In Western Europe, populations of black goats are much higher, with an estimated 60,000 in France, 80,000 in Switzerland, 100,000 in Italy, and 250,000 in Austria.
The numbers are so low, conservation groups say, that in Romania's Fagaras, Leaota, and Rodna mountains, black goats are on the verge of extinction. In 2016, the Foundation Conservation Carpathia completed fieldwork in the Fagaras and Leaota mountains, where they found only 150 black goats. Twenty-five years ago, there were estimated to be over 1,000 black goats in the Rodna Mountains alone.
Romania has already banned the hunting of some animals seen as increasingly threatened. In 2016, a new law prohibited the trophy hunting of bears and wolves.
Environmental NGO Declic has since called for a ban on the hunting of black goats, too. The proposal was reportedly well-received when Costel Alexe led the Environment Ministry between November 2019 and November 2020, but the draft bill never made it through parliament.
Instead of offering protection to at-risk species, critics say parliament has expanded hunters' rights. Parliamentary deputy Ioan Cupsa from the conservative National Liberal Party (PNL) supports an amendment to the existing 2006 legislation that would increase the number of species that can be hunted, including black goats. In October, that amendment was submitted to a specialized environmental commission in parliament for amendment, dismissal, or a vote.
Cupsa told RFE/RL's Romanian Service that his proposal is aimed at culling species that destroy crops or attack households. Exceptions to hunting restrictions, known as derogations, have been granted before in specific cases where people or their homes are in danger.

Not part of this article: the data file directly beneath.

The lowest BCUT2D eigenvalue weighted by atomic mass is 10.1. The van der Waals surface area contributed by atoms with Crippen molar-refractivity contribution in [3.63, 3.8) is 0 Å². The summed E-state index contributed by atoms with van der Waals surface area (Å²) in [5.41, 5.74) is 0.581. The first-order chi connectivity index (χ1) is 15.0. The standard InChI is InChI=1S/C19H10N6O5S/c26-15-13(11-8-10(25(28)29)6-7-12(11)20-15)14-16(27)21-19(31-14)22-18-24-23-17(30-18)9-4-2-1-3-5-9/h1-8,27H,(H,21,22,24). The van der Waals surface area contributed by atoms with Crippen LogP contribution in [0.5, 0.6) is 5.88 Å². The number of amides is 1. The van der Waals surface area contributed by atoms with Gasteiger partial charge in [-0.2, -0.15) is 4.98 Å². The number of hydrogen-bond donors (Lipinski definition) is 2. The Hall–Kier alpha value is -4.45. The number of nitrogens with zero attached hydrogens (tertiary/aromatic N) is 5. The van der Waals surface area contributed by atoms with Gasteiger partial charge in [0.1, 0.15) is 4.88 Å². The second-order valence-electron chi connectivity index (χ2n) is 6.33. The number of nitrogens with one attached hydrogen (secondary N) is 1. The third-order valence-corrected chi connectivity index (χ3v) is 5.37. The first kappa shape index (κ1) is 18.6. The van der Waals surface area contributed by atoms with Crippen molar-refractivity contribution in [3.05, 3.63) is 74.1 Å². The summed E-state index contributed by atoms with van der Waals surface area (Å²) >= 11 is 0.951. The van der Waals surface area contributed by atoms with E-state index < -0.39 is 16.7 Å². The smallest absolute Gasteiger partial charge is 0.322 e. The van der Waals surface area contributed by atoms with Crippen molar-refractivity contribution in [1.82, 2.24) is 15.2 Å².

Such a workaround was blamed in the controversial case in which a member of Liechtenstein's royal family was accused of killing Romania's largest bear for a 7,000-euro fee earlier this year.
In that case, the Environment Ministry reportedly gave permission for the shooting of a different bear -- a much smaller female -- after a farmer complained that the animal had repeatedly damaged his crops.
The death of Arthur, a 17-year-old male brown bear shot in Romania's central Covasna County in May, was regarded by many Romanians as a symbol of the country's political and economic woes.
Conservation organizations believe that, given what they regard as the worryingly low number of black goats in the country, such derogations would be a travesty.
"The black goat is an emblematic species for the Carpathians and for Romania. However, in some areas it was hunted and poached to extinction, as is the case of the Rodna Mountains. It is currently protected only in areas where hunting is prohibited, such as national parks," explained Florin Stoican, who started the Declic campaign to protect the species.
A quota has already been approved that allows 590 black goats to be hunted from June 23, 2021, to May 14, 2022. For the previous year, 510 goats were allowed to be killed; and the year before, 609. The hunting associations estimate that around 90 percent of the 2020 quota and 80 percent of the 2019 quota were killed.
Good business for the hunting companies, maybe. But for conservationists, it's the latest step toward endangering a new species.